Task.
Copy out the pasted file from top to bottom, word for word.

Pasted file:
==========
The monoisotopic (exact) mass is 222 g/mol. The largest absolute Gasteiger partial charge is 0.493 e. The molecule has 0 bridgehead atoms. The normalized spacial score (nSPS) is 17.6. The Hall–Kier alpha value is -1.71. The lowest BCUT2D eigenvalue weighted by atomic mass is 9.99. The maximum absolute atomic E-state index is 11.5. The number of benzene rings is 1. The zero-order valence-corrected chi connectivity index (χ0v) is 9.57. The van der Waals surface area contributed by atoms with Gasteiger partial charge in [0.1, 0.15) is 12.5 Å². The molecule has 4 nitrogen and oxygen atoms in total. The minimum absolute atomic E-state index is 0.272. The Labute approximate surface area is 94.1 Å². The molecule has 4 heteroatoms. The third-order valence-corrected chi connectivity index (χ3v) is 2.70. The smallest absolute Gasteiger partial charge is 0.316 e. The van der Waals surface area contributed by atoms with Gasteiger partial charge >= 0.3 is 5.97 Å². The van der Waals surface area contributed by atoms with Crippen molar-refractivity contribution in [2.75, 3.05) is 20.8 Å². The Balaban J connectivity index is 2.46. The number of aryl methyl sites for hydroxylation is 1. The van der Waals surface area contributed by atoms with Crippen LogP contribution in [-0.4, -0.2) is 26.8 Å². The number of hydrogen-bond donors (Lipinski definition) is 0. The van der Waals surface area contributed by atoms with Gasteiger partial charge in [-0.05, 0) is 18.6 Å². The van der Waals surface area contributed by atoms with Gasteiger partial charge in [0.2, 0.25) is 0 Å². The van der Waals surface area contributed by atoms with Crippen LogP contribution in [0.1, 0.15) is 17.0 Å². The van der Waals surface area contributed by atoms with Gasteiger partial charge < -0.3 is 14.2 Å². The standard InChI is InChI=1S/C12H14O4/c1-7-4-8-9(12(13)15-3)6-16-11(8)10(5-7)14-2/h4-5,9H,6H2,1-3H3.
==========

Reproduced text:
The monoisotopic (exact) mass is 222 g/mol. The largest absolute Gasteiger partial charge is 0.493 e. The molecule has 0 bridgehead atoms. The normalized spacial score (nSPS) is 17.6. The Hall–Kier alpha value is -1.71. The lowest BCUT2D eigenvalue weighted by atomic mass is 9.99. The maximum absolute atomic E-state index is 11.5. The number of benzene rings is 1. The zero-order valence-corrected chi connectivity index (χ0v) is 9.57. The van der Waals surface area contributed by atoms with Gasteiger partial charge in [0.1, 0.15) is 12.5 Å². The molecule has 4 nitrogen and oxygen atoms in total. The minimum absolute atomic E-state index is 0.272. The Labute approximate surface area is 94.1 Å². The molecule has 4 heteroatoms. The third-order valence-corrected chi connectivity index (χ3v) is 2.70. The smallest absolute Gasteiger partial charge is 0.316 e. The van der Waals surface area contributed by atoms with Gasteiger partial charge >= 0.3 is 5.97 Å². The van der Waals surface area contributed by atoms with Crippen molar-refractivity contribution in [2.75, 3.05) is 20.8 Å². The Balaban J connectivity index is 2.46. The number of aryl methyl sites for hydroxylation is 1. The van der Waals surface area contributed by atoms with Crippen LogP contribution in [-0.4, -0.2) is 26.8 Å². The number of hydrogen-bond donors (Lipinski definition) is 0. The van der Waals surface area contributed by atoms with Gasteiger partial charge in [-0.05, 0) is 18.6 Å². The van der Waals surface area contributed by atoms with Gasteiger partial charge in [0.2, 0.25) is 0 Å². The van der Waals surface area contributed by atoms with Crippen LogP contribution in [0.1, 0.15) is 17.0 Å². The van der Waals surface area contributed by atoms with Gasteiger partial charge < -0.3 is 14.2 Å². The standard InChI is InChI=1S/C12H14O4/c1-7-4-8-9(12(13)15-3)6-16-11(8)10(5-7)14-2/h4-5,9H,6H2,1-3H3.